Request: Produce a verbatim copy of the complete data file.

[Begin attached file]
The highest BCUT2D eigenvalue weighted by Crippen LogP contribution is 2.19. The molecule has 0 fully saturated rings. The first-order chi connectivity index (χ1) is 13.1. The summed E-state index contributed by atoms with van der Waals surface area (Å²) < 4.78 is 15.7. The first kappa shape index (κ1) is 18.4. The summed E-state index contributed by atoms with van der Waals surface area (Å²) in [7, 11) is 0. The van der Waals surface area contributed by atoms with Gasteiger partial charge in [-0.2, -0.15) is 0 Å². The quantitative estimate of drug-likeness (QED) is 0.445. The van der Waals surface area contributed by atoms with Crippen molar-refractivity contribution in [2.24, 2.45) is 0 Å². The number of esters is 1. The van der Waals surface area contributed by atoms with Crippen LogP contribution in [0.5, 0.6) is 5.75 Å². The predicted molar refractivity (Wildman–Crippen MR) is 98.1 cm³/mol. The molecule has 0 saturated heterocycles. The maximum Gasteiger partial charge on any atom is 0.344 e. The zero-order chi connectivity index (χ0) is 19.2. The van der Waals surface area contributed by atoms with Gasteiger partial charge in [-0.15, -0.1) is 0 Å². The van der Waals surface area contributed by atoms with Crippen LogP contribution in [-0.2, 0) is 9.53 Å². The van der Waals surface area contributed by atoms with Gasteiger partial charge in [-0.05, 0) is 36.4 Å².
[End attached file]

The highest BCUT2D eigenvalue weighted by Crippen LogP contribution is 2.19. The molecule has 0 fully saturated rings. The first-order chi connectivity index (χ1) is 13.1. The summed E-state index contributed by atoms with van der Waals surface area (Å²) < 4.78 is 15.7. The first kappa shape index (κ1) is 18.4. The summed E-state index contributed by atoms with van der Waals surface area (Å²) in [7, 11) is 0. The van der Waals surface area contributed by atoms with Gasteiger partial charge in [-0.2, -0.15) is 0 Å². The quantitative estimate of drug-likeness (QED) is 0.445. The van der Waals surface area contributed by atoms with Crippen molar-refractivity contribution in [2.24, 2.45) is 0 Å². The number of esters is 1. The van der Waals surface area contributed by atoms with Crippen LogP contribution in [0.5, 0.6) is 5.75 Å². The predicted molar refractivity (Wildman–Crippen MR) is 98.1 cm³/mol. The molecule has 0 saturated heterocycles. The maximum Gasteiger partial charge on any atom is 0.344 e. The zero-order chi connectivity index (χ0) is 19.2. The van der Waals surface area contributed by atoms with Gasteiger partial charge in [-0.15, -0.1) is 0 Å². The van der Waals surface area contributed by atoms with Crippen LogP contribution in [-0.2, 0) is 9.53 Å². The van der Waals surface area contributed by atoms with Gasteiger partial charge in [-0.05, 0) is 36.4 Å².